Why do the majority of NHS staff not get the flu vaccine?

From BBC - January 10, 2018

All NHS staff in Scotland are offered a flu vaccination but less than half have had it. Why?

The number of people going to see the doctor with influenza-like illness is higher than any year since 2010-11 but the rate is still considered "moderate" by health experts.

In order to halt the spread of the virus, the government recommends that people who qualify for the vaccination take it up.

Those eligible include young children, people over 65, pregnant women and those working in the health service.

Of these groups, it seems that NHS workers have the lowest rate of take-up, with just over 40% of staff - including those who have contact with patients and those who do not - having had the jab.

Flu vaccination rates

Earlier this week, Sir Bruce Keogh, national medical director of NHS England, called for a "serious debate" over whether NHS staff should be forced to have the vaccination.

He said thousands of healthcare workers were unwittingly "putting patients and their own families at risk" by not having the flu jab.

In the Scottish Parliament on Tuesday, Health Secretary Shona Robison told MSPs the take-up among NHS staff was "lower than we would want".

Ms Robison said "ultimately" it was a decision for each individual to take but urged those eligible to get the flu vaccination.

The NHS recommends that anyone in health and social care who works directly with patients should get the vaccine.

It also offers it to anyone working in:

Are NHS staff selfish for not having the vaccination?

England's top doctor said flu was a "double whammy" for the NHS, increasing the number of patients and putting staff out of action.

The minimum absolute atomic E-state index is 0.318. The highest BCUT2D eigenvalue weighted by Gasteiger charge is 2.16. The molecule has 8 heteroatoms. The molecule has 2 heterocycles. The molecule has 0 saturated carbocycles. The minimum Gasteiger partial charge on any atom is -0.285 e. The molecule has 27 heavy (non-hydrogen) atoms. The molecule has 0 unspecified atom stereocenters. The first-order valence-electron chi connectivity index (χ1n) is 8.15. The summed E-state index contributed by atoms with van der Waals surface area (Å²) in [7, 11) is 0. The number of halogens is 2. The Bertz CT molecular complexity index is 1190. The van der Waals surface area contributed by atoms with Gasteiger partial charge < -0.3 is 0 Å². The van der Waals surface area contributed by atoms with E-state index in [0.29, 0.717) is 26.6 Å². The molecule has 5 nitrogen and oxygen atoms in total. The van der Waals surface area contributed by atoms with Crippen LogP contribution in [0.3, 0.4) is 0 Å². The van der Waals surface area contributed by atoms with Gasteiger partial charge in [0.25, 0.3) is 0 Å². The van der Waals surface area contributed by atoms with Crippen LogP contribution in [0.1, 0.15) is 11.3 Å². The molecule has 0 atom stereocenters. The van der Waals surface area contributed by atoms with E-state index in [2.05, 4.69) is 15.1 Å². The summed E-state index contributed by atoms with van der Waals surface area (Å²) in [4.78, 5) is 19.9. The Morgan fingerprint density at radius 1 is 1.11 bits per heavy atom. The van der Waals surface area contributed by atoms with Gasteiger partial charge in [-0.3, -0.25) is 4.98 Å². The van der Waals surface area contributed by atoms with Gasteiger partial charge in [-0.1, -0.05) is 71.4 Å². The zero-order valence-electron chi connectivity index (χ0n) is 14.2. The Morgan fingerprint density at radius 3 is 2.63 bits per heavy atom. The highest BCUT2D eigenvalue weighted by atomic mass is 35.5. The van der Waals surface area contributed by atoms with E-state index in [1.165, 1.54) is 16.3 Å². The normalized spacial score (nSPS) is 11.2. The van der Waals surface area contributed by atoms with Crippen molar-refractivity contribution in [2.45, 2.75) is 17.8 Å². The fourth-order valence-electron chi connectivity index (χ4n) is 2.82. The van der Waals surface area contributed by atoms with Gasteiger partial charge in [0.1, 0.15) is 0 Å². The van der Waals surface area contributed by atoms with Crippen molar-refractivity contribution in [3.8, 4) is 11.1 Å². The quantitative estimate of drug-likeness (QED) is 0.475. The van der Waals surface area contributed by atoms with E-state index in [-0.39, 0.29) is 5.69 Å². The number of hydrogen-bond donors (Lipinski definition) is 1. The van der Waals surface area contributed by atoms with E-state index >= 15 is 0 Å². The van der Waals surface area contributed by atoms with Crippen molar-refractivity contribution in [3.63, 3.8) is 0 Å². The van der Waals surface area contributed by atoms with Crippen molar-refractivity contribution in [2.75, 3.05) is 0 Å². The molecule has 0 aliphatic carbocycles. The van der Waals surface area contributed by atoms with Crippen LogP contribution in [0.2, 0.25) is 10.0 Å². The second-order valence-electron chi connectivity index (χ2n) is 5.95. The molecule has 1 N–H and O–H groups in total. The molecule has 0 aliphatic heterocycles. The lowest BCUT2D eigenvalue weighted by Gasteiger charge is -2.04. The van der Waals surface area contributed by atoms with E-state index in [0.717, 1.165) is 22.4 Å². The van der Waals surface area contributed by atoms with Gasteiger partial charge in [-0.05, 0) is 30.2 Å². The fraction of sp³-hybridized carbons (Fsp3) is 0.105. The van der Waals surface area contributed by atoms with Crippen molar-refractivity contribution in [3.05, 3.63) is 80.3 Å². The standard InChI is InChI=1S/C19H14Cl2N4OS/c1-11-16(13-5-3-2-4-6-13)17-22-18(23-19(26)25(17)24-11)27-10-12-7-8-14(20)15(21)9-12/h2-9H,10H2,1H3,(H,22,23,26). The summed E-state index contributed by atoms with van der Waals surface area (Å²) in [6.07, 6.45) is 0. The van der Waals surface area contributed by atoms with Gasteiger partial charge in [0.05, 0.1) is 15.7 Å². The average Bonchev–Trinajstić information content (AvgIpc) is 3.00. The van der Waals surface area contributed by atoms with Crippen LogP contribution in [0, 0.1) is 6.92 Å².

He said a third of people with the virus do not know they are carrying it so staff may not be aware they are putting patients, colleagues and their own families at risk.

In 2011, the then chief medical officer in England, Dame Sally Davies, criticised those who did not get the jab, describing them as "selfish".

BBC Scotland spoke to a number of doctors and nurses who said many believe the flu vaccine was "ineffective".

One GP, who wished to remain anonymous, said: "When flu changes to a new strain, the old vaccine no longer works.

"The evidence is conflicted on the benefits. The current epidemic still happened despite the vaccination programme."

Carl Heneghan, professor of evidence-based medicine at the University of Oxford, agrees that take up is low because the evidence of its effectiveness is "uncertain".

Prof Heneghan, who is also an out-of-hours GP, told BBC Scotland there was little good evidence on the benefits of giving the vaccination to healthy individuals in the NHS.

He said: "When the evidence is strong and makes a difference to patient care, health workers can be counted on to do the right thing."

Patient care


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